The execution of Navid Afkari, however, provoked a wave of outrage all across the country as well as in the international community.

The Iranian regime executed at least 21 persons in September. The victims included two women and a juvenile offender.

At dawn on Sunday, September 20, 2020, prison authorities carried out the death penalty for a young man by the name of Mo’ayyed Savari. He had been detained since 2016 in the Prison of Ahvaz on the charge of murder. Born in 1999, he was accused of committing murder in 2016, when he was only 17.

Another shocking case among those executed was that of Mo’in Salavarzi Zadeh, 55. He had been detained 29 years on the death row before being executed. Twenty-nine years after being arrested allegedly for killing his brother, his death verdict was upheld by Branch 13 of the Supreme Court on September 7, 2020.

“My father has been condemned to death after 30 years,” said Mr. Salavarzi Zadeh’s son. “We are under the poverty line. We did not afford to hire a lawyer. This verdict is very unfair, oppressive and utterly unjust.”

Further statements by the young man revealed how unfair the trial had been as they deprived the accused of the right to defend himself. Mr. Salavarzi Zadeh’s son pointed out, “They kicked me out of the trial session. They said you cannot say anything. And then they did not allow my father and his lawyer (appointed by the court) to defend him before the Supreme Court.”

Torture and other ill-treatment


Four men were ordered to have four fingers on their right hands amputated. The sentences against the four men, Hadi Rostami (33), Mehdi Sharfian (37), Mehdi Shahivand (42) and Kasra Karami (40), have been upheld by Iran’s Supreme Court and referred to the Centre for the Implementation of Sentences. The sentences may be carried out at any moment.

The prisoners previously claimed that they were forced to confess under torture, and one of the prisoners, Rostami cut his wrists in June to protest the upholding of his sentence earlier this year.

Freedom of religion and belief


Persecution of religious minorities in Iran continued in September.

In at least three cases this month, Sunni citizens and clerics were targeted for arrest, summoning, and interrogation.

At least 35 members of Baha’i religious minority have been arrested, tried, and prosecuted solely for practicing their faith.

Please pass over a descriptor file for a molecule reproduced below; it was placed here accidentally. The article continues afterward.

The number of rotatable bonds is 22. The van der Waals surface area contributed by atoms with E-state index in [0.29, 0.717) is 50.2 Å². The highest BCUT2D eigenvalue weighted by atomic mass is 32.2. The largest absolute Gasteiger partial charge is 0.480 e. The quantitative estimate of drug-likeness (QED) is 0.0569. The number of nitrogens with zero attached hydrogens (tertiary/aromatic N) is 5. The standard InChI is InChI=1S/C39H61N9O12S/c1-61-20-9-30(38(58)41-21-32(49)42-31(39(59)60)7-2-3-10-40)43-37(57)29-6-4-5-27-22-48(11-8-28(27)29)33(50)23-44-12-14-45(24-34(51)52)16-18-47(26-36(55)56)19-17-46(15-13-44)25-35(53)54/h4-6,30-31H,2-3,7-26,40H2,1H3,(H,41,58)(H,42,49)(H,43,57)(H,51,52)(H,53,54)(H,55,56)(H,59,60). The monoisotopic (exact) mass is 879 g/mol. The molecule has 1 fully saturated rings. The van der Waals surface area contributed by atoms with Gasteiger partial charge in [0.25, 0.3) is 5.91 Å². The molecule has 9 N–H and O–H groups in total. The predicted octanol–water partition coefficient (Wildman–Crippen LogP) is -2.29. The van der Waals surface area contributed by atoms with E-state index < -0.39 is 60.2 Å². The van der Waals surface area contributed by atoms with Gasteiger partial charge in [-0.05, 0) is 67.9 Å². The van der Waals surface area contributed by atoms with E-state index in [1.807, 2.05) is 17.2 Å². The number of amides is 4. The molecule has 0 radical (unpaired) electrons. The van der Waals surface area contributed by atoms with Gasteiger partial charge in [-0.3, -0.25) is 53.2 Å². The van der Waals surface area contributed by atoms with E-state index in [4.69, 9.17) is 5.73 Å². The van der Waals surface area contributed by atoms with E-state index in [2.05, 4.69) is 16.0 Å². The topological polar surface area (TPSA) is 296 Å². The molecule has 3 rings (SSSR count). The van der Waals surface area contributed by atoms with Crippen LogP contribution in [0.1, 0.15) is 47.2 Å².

Meanwhile, at least six Christian converts were summoned or sentenced to prison and exile.

An Iranian court in southwestern Iran took away the custody of the 2-year-old adopted daughter of an Iranian Christian couple last month. Maryam Falahi and Sam Khosravi adopted Lydia when she was just 3 months old. The Bushehr Court of Appeals said on September 22 that the child was born to Muslim parents and therefore a Christian family could not adopt her.

The judge presiding over the Bushehr family court initially said on July 19 that 2 year old Lydia had a strong bond with her Christian parents, adding that the child, who has serious health issues, would have “an unknown future” if returned to the orphanage. The judge also said that due to her health issues, the chances of another family adopting her was “zero”.

Lydia suffers from heart and digestive problems and the Welfare Origination, through which children are adopted, had not informed the Iranian Christian couple of her health issues. Despite this, they tried their best to care for her. A supervisor at the Welfare Organization and forensic medicine also confirmed that during this time, Maryam Falahi, a nurse of several years at the Bushehr Cardiac Hospital and her husband, had taken very good care of Lydia.

Repressive measures against Iranian people


On Saturday, September 26, Iranian authorities ordered the residents of six border villages near the city of Sardasht, Kurdistan province, to relocate and forcibly evacuate their hometowns. These villages are Nokan, Harzaneh, Gaki, Bardan, Gooreh Shir and Tit Sofla.

According to the order, the residents of these villages must leave their residence, which is located in the red border area, immediately. The regime has offered no solution to the people who will now be homeless.

State security forces attacked a group of citizens in the county of Likak, in Bahmaei district, southwest Iran, and opened fire on them, according to reports obtained on Sunday, September 27.

The clash occurred when traffic police in Likak, Kohgiluyeh and Boyer-Ahmad province, wanted to fine a driver. Security forces assaulted the driver after he protested. People who witnessed the clash came to help the driver, but police opened fire and shot tear gas at them.

The security and regulations committee of Bu-Ali university in the city of Hamadan, western Iran, summoned 15 students, according to a September 26 report by the state-run Etemad website. According to state-run media, the students were summoned because they held rallies last year and chanted anti-regime slogans.

The news comes on the heels of increased repression against students and activists and the issuance of heavy sentences to intimidate potential protesters.

Source: iran-hrm.com, Staff, October 1, 2020


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"One is absolutely sickened, not by the crimes that the wicked have committed,
but by the punishments that the good have inflicted." -- Oscar Wilde